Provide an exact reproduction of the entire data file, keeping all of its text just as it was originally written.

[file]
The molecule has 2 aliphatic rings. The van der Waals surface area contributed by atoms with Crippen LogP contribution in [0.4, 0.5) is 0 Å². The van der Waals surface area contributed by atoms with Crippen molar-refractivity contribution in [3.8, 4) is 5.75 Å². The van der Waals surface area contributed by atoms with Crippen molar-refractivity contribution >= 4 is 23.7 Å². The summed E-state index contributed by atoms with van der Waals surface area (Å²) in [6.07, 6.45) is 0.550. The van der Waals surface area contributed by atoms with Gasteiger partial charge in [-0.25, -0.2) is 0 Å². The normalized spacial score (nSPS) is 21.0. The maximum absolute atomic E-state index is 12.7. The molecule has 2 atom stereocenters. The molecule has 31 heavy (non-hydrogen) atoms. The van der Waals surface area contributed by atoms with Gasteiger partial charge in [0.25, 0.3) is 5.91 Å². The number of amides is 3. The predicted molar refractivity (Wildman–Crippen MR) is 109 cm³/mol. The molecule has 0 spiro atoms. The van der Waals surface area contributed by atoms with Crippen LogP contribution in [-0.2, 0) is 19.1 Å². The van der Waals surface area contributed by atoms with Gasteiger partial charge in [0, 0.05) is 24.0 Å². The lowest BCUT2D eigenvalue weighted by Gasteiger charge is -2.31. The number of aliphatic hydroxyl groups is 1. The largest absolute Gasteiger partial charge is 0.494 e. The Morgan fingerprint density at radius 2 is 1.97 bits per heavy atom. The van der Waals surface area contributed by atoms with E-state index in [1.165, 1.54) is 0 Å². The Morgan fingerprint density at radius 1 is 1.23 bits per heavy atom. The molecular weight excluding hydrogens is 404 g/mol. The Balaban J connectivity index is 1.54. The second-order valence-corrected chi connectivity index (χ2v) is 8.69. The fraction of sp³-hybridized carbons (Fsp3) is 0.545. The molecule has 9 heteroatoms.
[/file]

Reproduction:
The molecule has 2 aliphatic rings. The van der Waals surface area contributed by atoms with Crippen LogP contribution in [0.4, 0.5) is 0 Å². The van der Waals surface area contributed by atoms with Crippen molar-refractivity contribution in [3.8, 4) is 5.75 Å². The van der Waals surface area contributed by atoms with Crippen molar-refractivity contribution >= 4 is 23.7 Å². The summed E-state index contributed by atoms with van der Waals surface area (Å²) in [6.07, 6.45) is 0.550. The van der Waals surface area contributed by atoms with Gasteiger partial charge in [-0.25, -0.2) is 0 Å². The normalized spacial score (nSPS) is 21.0. The maximum absolute atomic E-state index is 12.7. The molecule has 2 atom stereocenters. The molecule has 31 heavy (non-hydrogen) atoms. The van der Waals surface area contributed by atoms with Gasteiger partial charge in [0.25, 0.3) is 5.91 Å². The number of amides is 3. The predicted molar refractivity (Wildman–Crippen MR) is 109 cm³/mol. The molecule has 0 spiro atoms. The van der Waals surface area contributed by atoms with Crippen LogP contribution in [-0.2, 0) is 19.1 Å². The van der Waals surface area contributed by atoms with Gasteiger partial charge in [0, 0.05) is 24.0 Å². The lowest BCUT2D eigenvalue weighted by Gasteiger charge is -2.31. The number of aliphatic hydroxyl groups is 1. The largest absolute Gasteiger partial charge is 0.494 e. The Morgan fingerprint density at radius 2 is 1.97 bits per heavy atom. The van der Waals surface area contributed by atoms with E-state index in [1.165, 1.54) is 0 Å². The Morgan fingerprint density at radius 1 is 1.23 bits per heavy atom. The molecular weight excluding hydrogens is 404 g/mol. The Balaban J connectivity index is 1.54. The second-order valence-corrected chi connectivity index (χ2v) is 8.69. The fraction of sp³-hybridized carbons (Fsp3) is 0.545. The molecule has 9 heteroatoms.